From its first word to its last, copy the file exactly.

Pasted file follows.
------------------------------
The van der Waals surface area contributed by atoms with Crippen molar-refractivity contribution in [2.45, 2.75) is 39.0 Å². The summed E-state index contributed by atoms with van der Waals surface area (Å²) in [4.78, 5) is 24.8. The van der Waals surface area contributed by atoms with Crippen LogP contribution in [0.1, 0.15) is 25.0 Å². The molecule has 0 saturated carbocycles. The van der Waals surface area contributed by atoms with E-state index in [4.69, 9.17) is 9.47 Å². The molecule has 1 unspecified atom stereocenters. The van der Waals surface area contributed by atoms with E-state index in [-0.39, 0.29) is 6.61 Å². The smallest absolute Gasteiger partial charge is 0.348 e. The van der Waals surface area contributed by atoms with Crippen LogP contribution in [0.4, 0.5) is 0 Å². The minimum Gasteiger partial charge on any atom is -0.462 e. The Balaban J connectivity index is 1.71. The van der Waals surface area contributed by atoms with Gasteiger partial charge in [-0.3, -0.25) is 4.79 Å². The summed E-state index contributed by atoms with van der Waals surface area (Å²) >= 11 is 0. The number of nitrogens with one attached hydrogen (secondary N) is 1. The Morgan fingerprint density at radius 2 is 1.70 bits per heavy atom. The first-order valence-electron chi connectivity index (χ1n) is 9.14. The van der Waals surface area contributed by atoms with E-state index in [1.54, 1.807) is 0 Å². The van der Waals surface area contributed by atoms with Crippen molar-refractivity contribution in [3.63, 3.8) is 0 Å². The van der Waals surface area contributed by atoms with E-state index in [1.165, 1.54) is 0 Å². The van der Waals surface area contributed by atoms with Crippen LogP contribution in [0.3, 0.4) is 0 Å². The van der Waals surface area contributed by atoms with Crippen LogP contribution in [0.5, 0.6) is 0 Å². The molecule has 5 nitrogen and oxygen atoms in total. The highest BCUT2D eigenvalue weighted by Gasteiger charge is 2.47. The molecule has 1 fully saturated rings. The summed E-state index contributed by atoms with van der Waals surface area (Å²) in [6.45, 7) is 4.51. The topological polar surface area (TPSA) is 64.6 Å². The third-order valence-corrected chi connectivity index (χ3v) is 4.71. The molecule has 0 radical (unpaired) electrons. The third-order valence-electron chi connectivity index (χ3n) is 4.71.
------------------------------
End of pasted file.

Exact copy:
The van der Waals surface area contributed by atoms with Crippen molar-refractivity contribution in [2.45, 2.75) is 39.0 Å². The summed E-state index contributed by atoms with van der Waals surface area (Å²) in [4.78, 5) is 24.8. The van der Waals surface area contributed by atoms with Crippen LogP contribution in [0.1, 0.15) is 25.0 Å². The molecule has 0 saturated carbocycles. The van der Waals surface area contributed by atoms with E-state index in [4.69, 9.17) is 9.47 Å². The molecule has 1 unspecified atom stereocenters. The van der Waals surface area contributed by atoms with E-state index in [-0.39, 0.29) is 6.61 Å². The smallest absolute Gasteiger partial charge is 0.348 e. The van der Waals surface area contributed by atoms with Crippen LogP contribution in [0.4, 0.5) is 0 Å². The minimum Gasteiger partial charge on any atom is -0.462 e. The Balaban J connectivity index is 1.71. The van der Waals surface area contributed by atoms with Gasteiger partial charge in [-0.3, -0.25) is 4.79 Å². The summed E-state index contributed by atoms with van der Waals surface area (Å²) >= 11 is 0. The number of nitrogens with one attached hydrogen (secondary N) is 1. The Morgan fingerprint density at radius 2 is 1.70 bits per heavy atom. The first-order valence-electron chi connectivity index (χ1n) is 9.14. The van der Waals surface area contributed by atoms with E-state index in [1.54, 1.807) is 0 Å². The van der Waals surface area contributed by atoms with Crippen molar-refractivity contribution in [3.63, 3.8) is 0 Å². The van der Waals surface area contributed by atoms with E-state index in [1.165, 1.54) is 0 Å². The van der Waals surface area contributed by atoms with Crippen LogP contribution in [0.3, 0.4) is 0 Å². The van der Waals surface area contributed by atoms with Crippen LogP contribution in [0.5, 0.6) is 0 Å². The molecule has 5 nitrogen and oxygen atoms in total. The highest BCUT2D eigenvalue weighted by Gasteiger charge is 2.47. The molecule has 1 fully saturated rings. The summed E-state index contributed by atoms with van der Waals surface area (Å²) in [6.45, 7) is 4.51. The topological polar surface area (TPSA) is 64.6 Å². The third-order valence-corrected chi connectivity index (χ3v) is 4.71. The molecule has 0 radical (unpaired) electrons. The third-order valence-electron chi connectivity index (χ3n) is 4.71.